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Terror suspect Sayfullo Saipov's lawyers press for prior surveillance

The defense's new motion raises questions about how much the government knew about Saipov and his radical intentions before the attack.

Members of law enforcement conduct an investigation of

Members of law enforcement conduct an investigation of the vehicle that killed and injured people on a bicycle path on West Street during a terrorist incident in lower Manhattan on Oct. 31, 2018. Photo Credit: Charles Eckert

Defense lawyers for alleged Manhattan bikepath terrorist Sayfullo Saipov on Monday pressed for more information about surveillance prior to his Halloween 2017 attack, claiming that the government engaged in “yearslong” wiretapping of Saipov and two associates and recorded one call the day before his attack.

The existence of surveillance that captured some of Saipov’s communications was first publicly disclosed in December, but in Monday’s filing with Manhattan U.S. District Judge Vincent Broderick his lawyers complained that federal prosecutors have continued to keep too much of it under wraps.

The government surveilled “Saipov and two of his associates for years, recording his conversations with them to gather information about his personal contacts, professional experiences, finances, and potential exposure to ISIS propaganda, violent jihadism, and Islamic extremism,” defense lawyers said.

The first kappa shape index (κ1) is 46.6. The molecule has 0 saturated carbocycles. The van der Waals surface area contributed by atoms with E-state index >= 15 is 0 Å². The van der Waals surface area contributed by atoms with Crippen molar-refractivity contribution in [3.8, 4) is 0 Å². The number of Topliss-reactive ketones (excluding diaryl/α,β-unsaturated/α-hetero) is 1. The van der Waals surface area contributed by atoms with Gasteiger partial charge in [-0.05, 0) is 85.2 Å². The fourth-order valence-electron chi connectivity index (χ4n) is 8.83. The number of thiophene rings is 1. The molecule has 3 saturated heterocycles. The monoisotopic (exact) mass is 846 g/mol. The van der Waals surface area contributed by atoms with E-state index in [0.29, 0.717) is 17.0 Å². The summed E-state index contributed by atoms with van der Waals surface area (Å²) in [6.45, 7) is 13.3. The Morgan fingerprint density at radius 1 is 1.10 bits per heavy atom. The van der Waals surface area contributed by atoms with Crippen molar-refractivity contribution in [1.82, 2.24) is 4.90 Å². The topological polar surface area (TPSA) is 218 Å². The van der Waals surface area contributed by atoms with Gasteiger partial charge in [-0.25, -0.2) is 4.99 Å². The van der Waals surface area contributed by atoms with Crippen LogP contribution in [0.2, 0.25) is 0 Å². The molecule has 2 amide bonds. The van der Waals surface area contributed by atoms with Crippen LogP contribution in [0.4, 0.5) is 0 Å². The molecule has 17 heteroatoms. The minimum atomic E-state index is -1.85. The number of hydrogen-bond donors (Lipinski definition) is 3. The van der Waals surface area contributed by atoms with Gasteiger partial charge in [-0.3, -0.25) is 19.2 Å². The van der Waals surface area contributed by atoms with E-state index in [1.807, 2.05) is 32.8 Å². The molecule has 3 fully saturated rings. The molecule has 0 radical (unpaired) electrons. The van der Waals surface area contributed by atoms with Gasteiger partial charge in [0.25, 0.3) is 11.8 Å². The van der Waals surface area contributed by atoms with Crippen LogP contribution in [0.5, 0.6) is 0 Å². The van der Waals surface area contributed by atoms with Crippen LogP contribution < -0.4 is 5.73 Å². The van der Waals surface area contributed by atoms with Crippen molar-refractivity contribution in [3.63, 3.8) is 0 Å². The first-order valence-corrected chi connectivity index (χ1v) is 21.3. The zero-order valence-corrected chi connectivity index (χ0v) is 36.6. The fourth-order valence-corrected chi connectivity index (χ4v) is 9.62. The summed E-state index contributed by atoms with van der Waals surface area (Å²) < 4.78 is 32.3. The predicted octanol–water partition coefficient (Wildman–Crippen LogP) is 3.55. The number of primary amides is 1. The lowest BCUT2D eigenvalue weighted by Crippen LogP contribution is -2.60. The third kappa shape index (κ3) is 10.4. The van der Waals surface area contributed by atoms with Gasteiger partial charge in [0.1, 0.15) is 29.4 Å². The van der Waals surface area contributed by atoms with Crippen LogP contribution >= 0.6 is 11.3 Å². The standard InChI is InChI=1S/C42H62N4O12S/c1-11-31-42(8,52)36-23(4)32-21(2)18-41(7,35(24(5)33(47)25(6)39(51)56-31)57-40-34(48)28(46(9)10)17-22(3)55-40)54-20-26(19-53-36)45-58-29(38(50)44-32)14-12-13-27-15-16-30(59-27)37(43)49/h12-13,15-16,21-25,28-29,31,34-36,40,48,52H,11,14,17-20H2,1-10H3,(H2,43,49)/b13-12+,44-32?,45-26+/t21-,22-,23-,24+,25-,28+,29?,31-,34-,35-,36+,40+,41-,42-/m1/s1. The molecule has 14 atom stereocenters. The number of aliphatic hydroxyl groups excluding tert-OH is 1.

Saipov, 31, of Paterson, New Jersey, a lawful permanent resident from Uzbekistan, is charged with mowing down pedestrians and cyclists on the West Side, killing eight in an attack he later said was inspired by the Islamic State. He faces the death penalty, and his trial is scheduled for April 13.

Law enforcement sources in December suggested that Saipov may have been picked up on surveillance of others but was not a target of investigators before the 2017 attack. But the new motion raises questions about how much the government knew about him and his radical intentions before the attack.

Defense lawyers told Broderick that they originally believed most of what the government knew about Saipov was the result of his statements and searches of his electronic devices and social media accounts after his arrest.

But recent disclosures, they said, “have altered the defense’s understanding of the government’s investigation, the sources of its evidence, and the circumstances surrounding Mr. Saipov’s purported ‘radicalization,’ ” and could mitigate his culpability in the eyes of jurors who decide whether to execute him.

“If [redacted] or any of Mr. Saipov’s other friends suspected of sympathies to ISIS and or Islamic extremism … influenced Mr. Saipov’s radicalization or spurred him to action, the jury could find that they share moral culpability … and spare Mr. Saipov’s life,” his lawyers wrote.

Prosecutors, according to the motion, says they don’t need to provide details about pre-attack surveillance because they don’t intend to use it as evidence at Saipov’s trial. A spokesman for Manhattan U.S. Attorney Geoffrey Berman declined to comment on Monday.

Saipov’s trial was originally scheduled to begin in October. Last week, Broderick postponed it for six months after the defense asked for more time to, among other things, try to overcome State Department resistance to allowing Saipov’s family into the United States to assist in his defense.


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